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dc.contributor.advisorDickinson, Katharine
dc.contributor.advisorWhigham, Peter
dc.contributor.advisorFrew, Russell
dc.contributor.advisorCallaway, Ragan
dc.contributor.authorNielsen, Jacqueline Anna
dc.date.available2013-02-28T20:33:53Z
dc.date.copyright2013
dc.identifier.citationNielsen, J. A. (2013). Aboveground-belowground Ecological Linkages in Exotic Plant Invasion: Thymus vulgaris L. in Central Otago, New Zealand (Thesis, Doctor of Philosophy). University of Otago. Retrieved from http://hdl.handle.net/10523/3749en
dc.identifier.urihttp://hdl.handle.net/10523/3749
dc.description.abstractThe objective of this thesis was to improve our understanding of the processes and mechanisms underlying the successful invasion of Thymus vulgaris L. in Central Otago, New Zealand by carrying out aboveground and belowground studies across multiple spatial scales. I examined the effects of invasion on ecosystem nutrient cycling, soil properties, soil bacterial community structure and function, and plant species diversity among sites, at the edge of invaded plant communities and between north- and south-facing slopes. I also evaluated the role of thyme’s foliar chemical diversity in the invasion process. The effects of thyme on ecosystem nutrient cycling processes were investigated using nitrogen and carbon stable isotope analysis of thyme leaves and soil. Lower soil δ15N inside thyme stands may indicate that thyme impacts nitrogen cycling or it could reflect the effects of increased animal grazing on the adjacent uninvaded communities. Thyme leaves were significantly 15N depleted compared to soil. This finding requires further studies to evaluate how thyme is accessing nitrogen and the role this may play in thyme’s invasive success in the nitrogen-poor soils of Central Otago. There were significant changes in soil properties associated with thyme. Soil moisture, ammonium and organic phosphorus increased from inside to outside of thyme stands whilst sand content decreased from inside to outside thyme stands. There were no significant invasion impacts on soil bacterial community structure or function which may be due to the limitation of the methods employed. In general, site differences were the major determinant of variability in soil properties and soil bacterial diversity. There was no evidence of a relationship between aspect or invasion edge and patterns of variation of thyme’s essential oil chemistry. However, higher p-cymene levels in thyme leaves in thyme’s introduced range here in Central Otago compared to its native habitat suggest a possible role for thyme’s essential oil chemistry variation in invasion. Univariate and multivariate analyses revealed greater plant species diversity at the edge and outside of thyme stands than inside of thyme stands in terms of plant community composition, abundance and patterns of spatial variability. Abundances of exotic forbs, exotic grasses, exotic shrubs and native shrubs showed the greatest increases from inside to outside of invaded thyme stands. Species richness was lower inside of thyme stands than at the edge, but there were no significant increases from the edge to outside thyme. I also examined the effects of soil from under thyme on the germination rate and seedling growth of thyme-associated exotic and native grass species. Native grasses had lower germination rates than exotic grasses on soil from under thyme as well as on the control soil. Competition reduced seedling biomass of exotic and native grasses grown in soil from under thyme as well as control soil. Species differences were the major determinants of variation in germination rates and seedling growth. Using an integrated aboveground-belowground approach this study has shown the direction of ecological change associated with the invasion of Thymus vulgaris is context-dependent. Although the invasion of thyme significantly affects plant species diversity and is associated with changes in ecosystem nutrient cycling and soil properties, site differences and the interaction of site and aspect explain the most variability in plant assemblages, ecosystem nutrient cycling, soil properties and soil bacterial community structure and function inside, at the edge and outside of thyme stands.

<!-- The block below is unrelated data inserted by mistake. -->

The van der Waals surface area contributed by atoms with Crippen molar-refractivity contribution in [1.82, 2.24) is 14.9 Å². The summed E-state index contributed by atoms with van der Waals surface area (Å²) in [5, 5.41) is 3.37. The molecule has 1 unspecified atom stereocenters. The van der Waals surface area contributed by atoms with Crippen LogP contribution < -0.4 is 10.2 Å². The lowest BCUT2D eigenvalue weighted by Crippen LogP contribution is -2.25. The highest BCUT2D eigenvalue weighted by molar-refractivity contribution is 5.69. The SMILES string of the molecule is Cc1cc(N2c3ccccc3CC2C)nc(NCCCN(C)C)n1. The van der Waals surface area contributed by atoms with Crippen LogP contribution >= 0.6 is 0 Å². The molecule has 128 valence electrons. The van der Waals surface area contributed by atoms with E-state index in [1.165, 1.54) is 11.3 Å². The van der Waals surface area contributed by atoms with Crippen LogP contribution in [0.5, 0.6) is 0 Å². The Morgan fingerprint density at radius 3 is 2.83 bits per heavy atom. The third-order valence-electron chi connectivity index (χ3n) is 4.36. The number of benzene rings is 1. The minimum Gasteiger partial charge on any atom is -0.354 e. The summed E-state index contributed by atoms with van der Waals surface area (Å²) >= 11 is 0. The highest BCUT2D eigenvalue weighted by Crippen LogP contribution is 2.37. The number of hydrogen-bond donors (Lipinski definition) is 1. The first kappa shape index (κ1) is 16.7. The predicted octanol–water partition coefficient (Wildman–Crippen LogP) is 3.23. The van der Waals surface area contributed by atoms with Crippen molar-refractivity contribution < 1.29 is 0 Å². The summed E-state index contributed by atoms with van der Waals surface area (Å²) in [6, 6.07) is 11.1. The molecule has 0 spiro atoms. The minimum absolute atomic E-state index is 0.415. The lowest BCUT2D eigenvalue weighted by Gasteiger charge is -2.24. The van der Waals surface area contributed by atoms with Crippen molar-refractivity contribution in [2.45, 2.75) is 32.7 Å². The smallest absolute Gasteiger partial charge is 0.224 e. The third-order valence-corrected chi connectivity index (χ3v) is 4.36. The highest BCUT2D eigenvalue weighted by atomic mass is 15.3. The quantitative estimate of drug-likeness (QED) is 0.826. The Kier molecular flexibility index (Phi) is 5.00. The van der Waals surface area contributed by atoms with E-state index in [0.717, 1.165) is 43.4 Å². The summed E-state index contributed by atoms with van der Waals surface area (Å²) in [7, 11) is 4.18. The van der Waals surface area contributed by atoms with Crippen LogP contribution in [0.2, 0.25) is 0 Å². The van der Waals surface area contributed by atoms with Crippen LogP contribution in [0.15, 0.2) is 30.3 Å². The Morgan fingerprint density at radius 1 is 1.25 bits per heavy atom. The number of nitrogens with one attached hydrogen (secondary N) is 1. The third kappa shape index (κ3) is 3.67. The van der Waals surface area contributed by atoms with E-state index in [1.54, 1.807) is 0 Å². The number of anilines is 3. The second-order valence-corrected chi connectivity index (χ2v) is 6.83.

dc.language.isoen
dc.publisherUniversity of Otago
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dc.subjectThymus vulgaris
dc.subjectCentral Otago
dc.subjectexotic plant invasion
dc.subjectaboveground-belowground ecology
dc.titleAboveground-belowground Ecological Linkages in Exotic Plant Invasion: Thymus vulgaris L. in Central Otago, New Zealand
dc.typeThesis
dc.date.updated2013-02-28T16:02:35Z
dc.language.rfc3066en
thesis.degree.disciplineBotany
thesis.degree.nameDoctor of Philosophy
thesis.degree.grantorUniversity of Otago
thesis.degree.levelDoctoral
otago.interloanno
otago.openaccessAbstract Only
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